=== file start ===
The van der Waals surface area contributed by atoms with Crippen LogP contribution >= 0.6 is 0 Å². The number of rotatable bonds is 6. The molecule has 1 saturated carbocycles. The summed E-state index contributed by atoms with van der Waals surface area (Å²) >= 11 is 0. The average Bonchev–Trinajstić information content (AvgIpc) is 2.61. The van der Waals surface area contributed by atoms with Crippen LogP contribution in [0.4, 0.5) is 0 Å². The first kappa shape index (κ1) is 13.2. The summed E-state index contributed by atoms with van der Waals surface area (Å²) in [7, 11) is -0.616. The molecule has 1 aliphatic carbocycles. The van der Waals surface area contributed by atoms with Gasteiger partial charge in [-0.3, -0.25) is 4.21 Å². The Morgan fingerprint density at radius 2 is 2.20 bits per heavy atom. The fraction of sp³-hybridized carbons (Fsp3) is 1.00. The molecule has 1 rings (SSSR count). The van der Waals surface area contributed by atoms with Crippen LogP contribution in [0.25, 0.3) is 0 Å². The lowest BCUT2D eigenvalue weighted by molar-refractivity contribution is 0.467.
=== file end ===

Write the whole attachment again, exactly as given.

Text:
The van der Waals surface area contributed by atoms with Crippen LogP contribution >= 0.6 is 0 Å². The number of rotatable bonds is 6. The molecule has 1 saturated carbocycles. The summed E-state index contributed by atoms with van der Waals surface area (Å²) >= 11 is 0. The average Bonchev–Trinajstić information content (AvgIpc) is 2.61. The van der Waals surface area contributed by atoms with Crippen LogP contribution in [0.4, 0.5) is 0 Å². The first kappa shape index (κ1) is 13.2. The summed E-state index contributed by atoms with van der Waals surface area (Å²) in [7, 11) is -0.616. The molecule has 1 aliphatic carbocycles. The van der Waals surface area contributed by atoms with Gasteiger partial charge in [-0.3, -0.25) is 4.21 Å². The Morgan fingerprint density at radius 2 is 2.20 bits per heavy atom. The fraction of sp³-hybridized carbons (Fsp3) is 1.00. The molecule has 1 rings (SSSR count). The van der Waals surface area contributed by atoms with Crippen LogP contribution in [0.25, 0.3) is 0 Å². The lowest BCUT2D eigenvalue weighted by molar-refractivity contribution is 0.467.